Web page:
Seattle-based Ultra Safe Nuclear will demonstrate a chargeable, encapsulated nuclear radioisotope battery called EmberCore.

Avalanche Energy, a venture-backed fusion energy startup also based in Seattle, developed a handheld micro-fusion reactor called Orbitron. “Compared to other fusion concepts, Orbitron devices are promising for space applications as they may be scaled down in size and enable their use as both a propulsion and power source,” said DIU.

Offline Elmar Moelzer

  • Senior Member
  • *****
  • Posts: 3589
  • Liked: 795
  • Likes Given: 1030
Re: Fusion with space related aspects thread
« Reply #3631 on: 05/18/2022 03:17 pm »
Avalanche energy  ??? a scam or serious people ?
https://www.avalanche.energy/index.html
Quote
Avalanche is a VC-backed, fusion energy start-up based in Seattle, WA. We are designing, testing and building micro-fusion reactors that you can hold in your hand.
I can't say definitively that this is a fraud, but a handheld fusion generator is so far beyond the known, and so far into sci-fi territory, that I'm calling BS until shown otherwise.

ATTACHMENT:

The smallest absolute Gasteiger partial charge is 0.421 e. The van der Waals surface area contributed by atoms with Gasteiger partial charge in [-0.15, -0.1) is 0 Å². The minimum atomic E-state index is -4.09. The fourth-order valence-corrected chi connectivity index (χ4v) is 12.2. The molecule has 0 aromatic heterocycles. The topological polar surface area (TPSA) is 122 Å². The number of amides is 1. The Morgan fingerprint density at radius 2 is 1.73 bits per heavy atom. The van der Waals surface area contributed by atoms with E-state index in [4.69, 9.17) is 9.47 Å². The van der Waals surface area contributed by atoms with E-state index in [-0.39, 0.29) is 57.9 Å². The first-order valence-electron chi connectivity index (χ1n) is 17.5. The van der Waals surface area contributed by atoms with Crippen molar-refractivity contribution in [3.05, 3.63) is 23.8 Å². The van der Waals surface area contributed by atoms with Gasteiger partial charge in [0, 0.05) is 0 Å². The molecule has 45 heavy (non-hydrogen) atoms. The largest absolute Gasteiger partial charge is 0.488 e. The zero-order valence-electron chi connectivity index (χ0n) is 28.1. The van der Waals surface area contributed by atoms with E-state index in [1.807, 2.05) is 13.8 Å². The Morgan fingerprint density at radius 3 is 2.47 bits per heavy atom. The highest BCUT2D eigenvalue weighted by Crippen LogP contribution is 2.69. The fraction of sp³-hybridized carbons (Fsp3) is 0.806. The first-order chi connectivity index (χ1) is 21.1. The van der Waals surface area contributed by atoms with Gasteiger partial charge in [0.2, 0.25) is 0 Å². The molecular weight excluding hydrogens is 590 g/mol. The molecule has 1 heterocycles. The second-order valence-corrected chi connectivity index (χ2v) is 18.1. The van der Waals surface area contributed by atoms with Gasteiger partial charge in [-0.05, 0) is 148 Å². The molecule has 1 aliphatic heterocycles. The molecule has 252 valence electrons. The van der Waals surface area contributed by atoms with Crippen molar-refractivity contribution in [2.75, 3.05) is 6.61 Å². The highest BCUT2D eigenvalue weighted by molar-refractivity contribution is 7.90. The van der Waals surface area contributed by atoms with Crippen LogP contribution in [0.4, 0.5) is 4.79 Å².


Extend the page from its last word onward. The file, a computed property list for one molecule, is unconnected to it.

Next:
Well, looks like the DIU thinks Avalanche Energy has something going for it:

DIU selects nuclear-powered spacecraft designs for 2027 demonstrations [dated May 17]

Quote from: SpaceNews
The Defense Innovation Unit announced May 17 it selected Ultra Safe Nuclear Corp. and Avalanche Energy to develop small nuclear-powered spacecraft for in-space demonstrations planned for 2027.

<snip>

The selection of Ultra Safe Nuclear and Avalanche comes just seven months after DIU issued a solicitation for small nuclear-powered engines for space missions beyond Earth orbit.

Seattle-based Ultra Safe Nuclear will demonstrate a chargeable, encapsulated nuclear radioisotope battery called EmberCore.

Avalanche Energy, a venture-backed fusion energy startup also based in Seattle, developed a handheld micro-fusion reactor called Orbitron. “Compared to other fusion concepts, Orbitron devices are promising for space applications as they may be scaled down in size and enable their use as both a propulsion and power source,” said DIU.
I remain very skeptical of their claims, but would be very happy if they indeed had something.

Offline RON_P

  • Full Member
  • *
  • Posts: 109
  • Liked: 46
  • Likes Given: 30
Re: Fusion with space related aspects thread
« Reply #3632 on: 05/19/2022 12:11 pm »
It's sad DIU didn't choose Helicity Space their science and team is much more solid .

Offline Elmar Moelzer